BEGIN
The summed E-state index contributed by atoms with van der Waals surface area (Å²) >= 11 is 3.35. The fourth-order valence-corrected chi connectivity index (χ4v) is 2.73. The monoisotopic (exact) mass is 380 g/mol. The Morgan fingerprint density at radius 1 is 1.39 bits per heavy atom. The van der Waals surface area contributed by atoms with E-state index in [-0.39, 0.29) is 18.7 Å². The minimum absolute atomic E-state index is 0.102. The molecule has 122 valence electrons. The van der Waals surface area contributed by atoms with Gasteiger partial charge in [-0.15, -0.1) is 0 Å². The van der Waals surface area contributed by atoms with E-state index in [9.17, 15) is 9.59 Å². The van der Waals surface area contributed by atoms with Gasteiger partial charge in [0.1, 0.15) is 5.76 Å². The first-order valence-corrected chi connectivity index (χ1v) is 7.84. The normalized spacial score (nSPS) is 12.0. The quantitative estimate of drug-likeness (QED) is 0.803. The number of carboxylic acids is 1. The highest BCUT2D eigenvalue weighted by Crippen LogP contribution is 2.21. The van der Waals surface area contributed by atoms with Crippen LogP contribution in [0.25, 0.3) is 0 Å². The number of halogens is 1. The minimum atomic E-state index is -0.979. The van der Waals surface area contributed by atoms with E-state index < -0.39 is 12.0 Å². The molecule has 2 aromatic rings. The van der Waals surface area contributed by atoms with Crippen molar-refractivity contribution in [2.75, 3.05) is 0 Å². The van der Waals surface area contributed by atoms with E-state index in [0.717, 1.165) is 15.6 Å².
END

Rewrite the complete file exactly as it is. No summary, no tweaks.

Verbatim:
The summed E-state index contributed by atoms with van der Waals surface area (Å²) >= 11 is 3.35. The fourth-order valence-corrected chi connectivity index (χ4v) is 2.73. The monoisotopic (exact) mass is 380 g/mol. The Morgan fingerprint density at radius 1 is 1.39 bits per heavy atom. The van der Waals surface area contributed by atoms with E-state index in [-0.39, 0.29) is 18.7 Å². The minimum absolute atomic E-state index is 0.102. The molecule has 122 valence electrons. The van der Waals surface area contributed by atoms with Gasteiger partial charge in [-0.15, -0.1) is 0 Å². The van der Waals surface area contributed by atoms with E-state index in [9.17, 15) is 9.59 Å². The van der Waals surface area contributed by atoms with Gasteiger partial charge in [0.1, 0.15) is 5.76 Å². The first-order valence-corrected chi connectivity index (χ1v) is 7.84. The normalized spacial score (nSPS) is 12.0. The quantitative estimate of drug-likeness (QED) is 0.803. The number of carboxylic acids is 1. The highest BCUT2D eigenvalue weighted by Crippen LogP contribution is 2.21. The van der Waals surface area contributed by atoms with Crippen LogP contribution in [0.25, 0.3) is 0 Å². The number of halogens is 1. The minimum atomic E-state index is -0.979. The van der Waals surface area contributed by atoms with E-state index < -0.39 is 12.0 Å². The molecule has 2 aromatic rings. The van der Waals surface area contributed by atoms with Crippen molar-refractivity contribution in [2.75, 3.05) is 0 Å². The van der Waals surface area contributed by atoms with E-state index in [0.717, 1.165) is 15.6 Å².